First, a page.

What did you pay for the land?


I am informed that the land cost nothing in either case.


£20,000 is put down for it now.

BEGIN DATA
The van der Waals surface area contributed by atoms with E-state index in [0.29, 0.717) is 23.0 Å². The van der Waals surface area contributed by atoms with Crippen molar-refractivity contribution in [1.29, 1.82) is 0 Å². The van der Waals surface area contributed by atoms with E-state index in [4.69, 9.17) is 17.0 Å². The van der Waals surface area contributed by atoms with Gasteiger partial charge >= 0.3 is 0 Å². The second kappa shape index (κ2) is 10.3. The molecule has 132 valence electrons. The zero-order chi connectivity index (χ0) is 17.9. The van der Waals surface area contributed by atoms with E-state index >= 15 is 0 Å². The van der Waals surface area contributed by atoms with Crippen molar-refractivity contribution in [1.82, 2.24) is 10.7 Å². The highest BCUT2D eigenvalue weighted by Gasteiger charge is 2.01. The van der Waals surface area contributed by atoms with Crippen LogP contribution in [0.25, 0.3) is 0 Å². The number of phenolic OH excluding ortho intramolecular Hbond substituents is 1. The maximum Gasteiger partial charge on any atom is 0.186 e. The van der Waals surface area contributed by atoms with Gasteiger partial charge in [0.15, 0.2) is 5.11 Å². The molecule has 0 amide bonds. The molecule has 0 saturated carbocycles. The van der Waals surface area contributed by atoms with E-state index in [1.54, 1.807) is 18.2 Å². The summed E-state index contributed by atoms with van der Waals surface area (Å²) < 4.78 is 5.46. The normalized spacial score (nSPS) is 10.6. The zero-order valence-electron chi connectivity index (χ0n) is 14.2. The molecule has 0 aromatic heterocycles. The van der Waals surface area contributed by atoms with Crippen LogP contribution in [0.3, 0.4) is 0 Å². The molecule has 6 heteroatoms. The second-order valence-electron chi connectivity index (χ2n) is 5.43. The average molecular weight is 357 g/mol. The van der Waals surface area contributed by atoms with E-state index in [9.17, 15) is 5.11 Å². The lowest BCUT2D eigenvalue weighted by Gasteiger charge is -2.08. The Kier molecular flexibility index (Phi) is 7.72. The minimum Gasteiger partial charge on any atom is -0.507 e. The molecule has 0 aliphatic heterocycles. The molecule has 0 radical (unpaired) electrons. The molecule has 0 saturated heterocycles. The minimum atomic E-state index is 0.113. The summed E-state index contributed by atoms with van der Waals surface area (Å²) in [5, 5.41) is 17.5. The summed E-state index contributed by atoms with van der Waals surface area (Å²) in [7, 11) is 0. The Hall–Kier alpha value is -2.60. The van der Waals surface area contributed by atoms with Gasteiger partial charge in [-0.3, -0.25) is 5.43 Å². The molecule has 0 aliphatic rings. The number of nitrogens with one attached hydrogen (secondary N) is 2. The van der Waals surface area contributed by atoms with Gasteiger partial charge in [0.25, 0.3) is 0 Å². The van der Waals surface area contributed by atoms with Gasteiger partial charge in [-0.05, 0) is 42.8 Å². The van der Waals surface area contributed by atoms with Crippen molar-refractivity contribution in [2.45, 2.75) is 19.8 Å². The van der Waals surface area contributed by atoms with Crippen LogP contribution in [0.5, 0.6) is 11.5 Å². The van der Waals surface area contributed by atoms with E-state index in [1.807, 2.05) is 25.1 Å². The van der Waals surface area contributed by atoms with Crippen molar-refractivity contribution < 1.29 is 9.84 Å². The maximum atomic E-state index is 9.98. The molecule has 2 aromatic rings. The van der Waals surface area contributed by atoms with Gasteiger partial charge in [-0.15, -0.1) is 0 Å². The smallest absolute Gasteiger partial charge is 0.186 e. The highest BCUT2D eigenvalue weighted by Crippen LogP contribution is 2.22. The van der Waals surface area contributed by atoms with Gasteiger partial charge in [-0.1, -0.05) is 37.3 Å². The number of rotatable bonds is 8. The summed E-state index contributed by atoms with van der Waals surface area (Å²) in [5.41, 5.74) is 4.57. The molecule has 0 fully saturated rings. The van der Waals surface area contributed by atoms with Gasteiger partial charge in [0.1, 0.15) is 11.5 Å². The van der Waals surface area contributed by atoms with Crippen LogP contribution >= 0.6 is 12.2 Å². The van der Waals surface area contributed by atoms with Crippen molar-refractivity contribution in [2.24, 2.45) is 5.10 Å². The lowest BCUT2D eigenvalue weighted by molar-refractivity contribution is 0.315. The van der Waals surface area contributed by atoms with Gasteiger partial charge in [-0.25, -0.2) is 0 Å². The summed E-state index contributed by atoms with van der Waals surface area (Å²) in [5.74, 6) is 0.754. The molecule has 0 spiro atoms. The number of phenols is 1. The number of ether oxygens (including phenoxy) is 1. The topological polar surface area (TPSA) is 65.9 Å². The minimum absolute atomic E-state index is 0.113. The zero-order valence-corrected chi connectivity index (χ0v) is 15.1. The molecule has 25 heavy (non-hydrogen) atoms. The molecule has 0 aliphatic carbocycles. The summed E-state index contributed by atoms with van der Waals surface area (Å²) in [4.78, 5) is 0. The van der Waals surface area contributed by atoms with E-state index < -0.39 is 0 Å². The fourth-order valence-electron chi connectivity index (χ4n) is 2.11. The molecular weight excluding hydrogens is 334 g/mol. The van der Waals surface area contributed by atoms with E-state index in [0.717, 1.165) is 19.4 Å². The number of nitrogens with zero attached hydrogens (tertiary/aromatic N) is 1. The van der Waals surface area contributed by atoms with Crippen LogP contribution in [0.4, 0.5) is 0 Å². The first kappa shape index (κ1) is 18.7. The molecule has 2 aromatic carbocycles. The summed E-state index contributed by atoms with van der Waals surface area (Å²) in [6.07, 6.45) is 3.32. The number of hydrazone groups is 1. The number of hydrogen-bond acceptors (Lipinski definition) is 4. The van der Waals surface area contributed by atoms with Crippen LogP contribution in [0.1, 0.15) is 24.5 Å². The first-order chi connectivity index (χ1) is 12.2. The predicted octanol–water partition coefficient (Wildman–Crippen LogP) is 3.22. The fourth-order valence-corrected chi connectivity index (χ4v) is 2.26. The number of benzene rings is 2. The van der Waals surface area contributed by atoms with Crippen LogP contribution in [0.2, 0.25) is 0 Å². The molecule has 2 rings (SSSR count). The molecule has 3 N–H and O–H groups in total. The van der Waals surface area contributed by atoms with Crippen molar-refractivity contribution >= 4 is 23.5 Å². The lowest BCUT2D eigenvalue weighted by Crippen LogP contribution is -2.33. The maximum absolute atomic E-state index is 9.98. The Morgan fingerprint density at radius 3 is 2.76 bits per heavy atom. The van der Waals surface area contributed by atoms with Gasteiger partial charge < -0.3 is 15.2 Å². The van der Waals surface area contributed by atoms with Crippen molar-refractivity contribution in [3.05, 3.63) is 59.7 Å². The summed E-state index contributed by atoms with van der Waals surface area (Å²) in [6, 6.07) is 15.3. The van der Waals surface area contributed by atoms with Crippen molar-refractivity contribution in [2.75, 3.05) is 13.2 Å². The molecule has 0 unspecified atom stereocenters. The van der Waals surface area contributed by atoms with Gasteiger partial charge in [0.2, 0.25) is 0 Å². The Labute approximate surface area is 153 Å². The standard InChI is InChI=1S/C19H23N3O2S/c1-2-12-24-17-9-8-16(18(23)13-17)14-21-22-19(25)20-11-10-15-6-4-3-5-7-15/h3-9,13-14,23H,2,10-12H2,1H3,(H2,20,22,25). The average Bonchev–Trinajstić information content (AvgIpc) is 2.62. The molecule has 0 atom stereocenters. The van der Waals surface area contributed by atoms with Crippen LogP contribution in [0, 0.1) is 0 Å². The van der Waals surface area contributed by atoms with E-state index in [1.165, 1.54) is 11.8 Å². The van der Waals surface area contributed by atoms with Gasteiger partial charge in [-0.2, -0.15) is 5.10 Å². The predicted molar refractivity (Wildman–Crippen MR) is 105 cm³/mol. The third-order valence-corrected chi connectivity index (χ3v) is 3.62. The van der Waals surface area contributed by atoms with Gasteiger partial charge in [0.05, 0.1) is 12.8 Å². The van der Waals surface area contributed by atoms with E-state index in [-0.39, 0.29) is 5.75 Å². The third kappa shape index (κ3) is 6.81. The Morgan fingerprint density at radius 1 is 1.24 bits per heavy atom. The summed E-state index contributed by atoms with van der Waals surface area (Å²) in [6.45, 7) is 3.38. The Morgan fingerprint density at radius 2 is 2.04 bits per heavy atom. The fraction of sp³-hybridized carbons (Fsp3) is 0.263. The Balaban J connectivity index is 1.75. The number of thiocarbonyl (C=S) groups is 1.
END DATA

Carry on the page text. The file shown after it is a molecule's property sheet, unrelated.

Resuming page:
I am not going to make any promise as to the prospects of the line. Trade there is now in its infancy, but the country is a very fertile one, and capitalists in England are showing a willingness to venture considerable sums on concessions which we are granting for trade. But I may say that the opinions of Sir George Goldie and Sir Harry Johnston are again favourable, the former saying he has not a shadow of doubt that ultimately the line will prove a sound commercial speculation, and the latter predicting that in ten years' time the railway will be returning a handsome profit on working expenses, which may enable the Government to pay back to the nation the original cost of its construction. The value of the railway, moreover, is not to be calculated only by its promise of a direct return. There is a considerable indirect economy, because all that is required for the development of the country is now so much more cheaply introduced. The cost of carriage as between porter-borne and railway-borne stores may, for example, be compared. The cost of carriage by caravan was 7s. 6d. per ton per mile; by rail it was from 2 1/4d. to 2 1/2d. The Committee will realise what an enormous difference that is. Applying that figure up to March 31st, 7,417 tons of Protectorate—that is Government—stores have been introduced at a cost of £57,000. Under the old system of carriage by porters, the cost would have been £552,000. The economy which will be caused by the railway is in fact almost incalculable. Without the railway, in fact, the development of our dominions there would have been impossible. With it everything was open to us. In the progress of administration and in the comfort of the people the railway will be an unexampled blessing. The journey from London to the capital of Uganda can now be made, according to Sir Harry Johnston, in twenty-four days, as compared with four months in former times, and the natives will be able to avail themselves of these great advantages when they go in quest of more profitable employment on the coast, or when they seek to sell their products. In fact, from the native point of view, the commercial advantage of the railway can not be, over-estimated.